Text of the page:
Whoa. We have wet carpeting which stinks. You’ve got to find the source. Another thing that can create that kind of source is air conditioning. It’s moist. Mold. Mildew and all sorts of stuff grows around the air duct in the air conditioning. So you may need products like these to eliminate the mold and deodorize the system.
Next is a rotten egg smell. That usually means something is not right with the catalytic converter. Not necessarily the converted itself but maybe a tune up issue or a leaky fuel injector or something like that. But it gives you an idea of where you want to look. And pay close attention to leaky fuel injectors for that one.
The next one that we have is something that smells like burnt toast. And guess what smells like burnt toast. Burning wires. So you need to check the electrical system for problems. Next is something you may find kind of pleasant. And that is the sweet smell of leaking antifreeze. It smells like candy sometimes. So what you have to do in many cases to find these leaks is to us a dye that goes into the cooling system, or it can be used in oil and so on.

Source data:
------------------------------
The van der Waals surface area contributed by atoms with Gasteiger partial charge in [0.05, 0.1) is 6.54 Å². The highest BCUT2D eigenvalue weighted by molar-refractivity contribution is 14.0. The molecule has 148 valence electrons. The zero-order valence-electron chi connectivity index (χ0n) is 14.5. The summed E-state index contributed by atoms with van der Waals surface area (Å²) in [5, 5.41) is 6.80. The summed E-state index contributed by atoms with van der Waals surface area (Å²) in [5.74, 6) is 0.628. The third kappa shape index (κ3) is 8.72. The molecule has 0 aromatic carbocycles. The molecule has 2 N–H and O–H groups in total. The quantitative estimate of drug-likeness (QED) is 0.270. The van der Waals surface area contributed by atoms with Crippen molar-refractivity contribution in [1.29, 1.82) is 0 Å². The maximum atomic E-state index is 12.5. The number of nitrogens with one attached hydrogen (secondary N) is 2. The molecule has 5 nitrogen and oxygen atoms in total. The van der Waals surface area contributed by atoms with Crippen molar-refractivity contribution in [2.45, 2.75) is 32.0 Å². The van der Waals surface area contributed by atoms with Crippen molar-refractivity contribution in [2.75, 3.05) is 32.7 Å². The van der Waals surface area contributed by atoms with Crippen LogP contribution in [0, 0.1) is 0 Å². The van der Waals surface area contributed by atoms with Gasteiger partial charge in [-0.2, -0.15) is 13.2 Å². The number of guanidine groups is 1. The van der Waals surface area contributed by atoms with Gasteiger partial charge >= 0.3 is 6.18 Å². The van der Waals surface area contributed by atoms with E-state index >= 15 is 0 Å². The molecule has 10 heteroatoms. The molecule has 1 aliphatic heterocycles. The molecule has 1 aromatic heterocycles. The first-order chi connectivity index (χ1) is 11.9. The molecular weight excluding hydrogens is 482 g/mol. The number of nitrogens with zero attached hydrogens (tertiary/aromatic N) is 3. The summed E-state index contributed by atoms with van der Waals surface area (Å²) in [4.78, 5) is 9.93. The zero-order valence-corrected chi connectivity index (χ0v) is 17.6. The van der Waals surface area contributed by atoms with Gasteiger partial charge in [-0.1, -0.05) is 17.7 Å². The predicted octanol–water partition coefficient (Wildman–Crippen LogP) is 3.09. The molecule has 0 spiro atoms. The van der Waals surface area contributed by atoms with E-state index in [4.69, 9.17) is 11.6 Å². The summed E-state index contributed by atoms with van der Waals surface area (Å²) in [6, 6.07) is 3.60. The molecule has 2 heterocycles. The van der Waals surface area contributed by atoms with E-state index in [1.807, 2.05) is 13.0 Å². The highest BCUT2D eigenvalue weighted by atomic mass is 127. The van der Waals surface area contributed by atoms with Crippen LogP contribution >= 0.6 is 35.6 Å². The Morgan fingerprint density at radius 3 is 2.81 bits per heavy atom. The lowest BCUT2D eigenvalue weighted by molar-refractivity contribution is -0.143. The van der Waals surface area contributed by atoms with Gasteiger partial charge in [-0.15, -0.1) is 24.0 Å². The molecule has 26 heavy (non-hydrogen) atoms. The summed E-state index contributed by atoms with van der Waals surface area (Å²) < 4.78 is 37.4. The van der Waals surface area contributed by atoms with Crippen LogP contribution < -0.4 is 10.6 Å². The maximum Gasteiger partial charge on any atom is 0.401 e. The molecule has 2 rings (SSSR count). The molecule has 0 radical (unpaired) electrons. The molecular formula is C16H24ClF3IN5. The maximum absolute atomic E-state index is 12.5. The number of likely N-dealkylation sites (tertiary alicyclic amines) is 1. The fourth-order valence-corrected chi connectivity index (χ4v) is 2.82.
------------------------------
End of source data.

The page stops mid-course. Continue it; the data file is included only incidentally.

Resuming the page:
But the dye goes in, it’s run for a few minutes. Then you use special glasses and a black light and you can see traces of the dye because it glows. And that tells you where your leak is. Next is burning rubber smell. And the first thing you think of is that you have a problem with the drive belt of the serpentine belt. Something has seized up or slipping and its heating the rubber up.
And you have an issue, you have a burning rubber smell. By the way, if you have a teenager, It may have nothing to do with the car at all. Because stuff like this well the teenager could be doing burnouts so you want to check that out. And if you have a question or a comment, how about dropping me a line. Right here at MotorWeek.
We’ve put a lot of miles on this Honda. And when it comes to long distance touring, it really can’t be beat. There’s all the space for luggage, the legendary comfort, every technology doo-dad you could want, and even a smooth running 6-cylinder that helps it eat up miles like no other motorcycle on the road… wait, just what are we talking about?
As the most popular non-cruiser heavyweight touring motorcycle of all time, the Honda Gold Wing was at a crossroads. Satisfy and aging motorcycle population that depends on them, or go after younger buyers by packing it full of the technology they feel they need, let’s take a look at the leaner and meaner Gold Wing.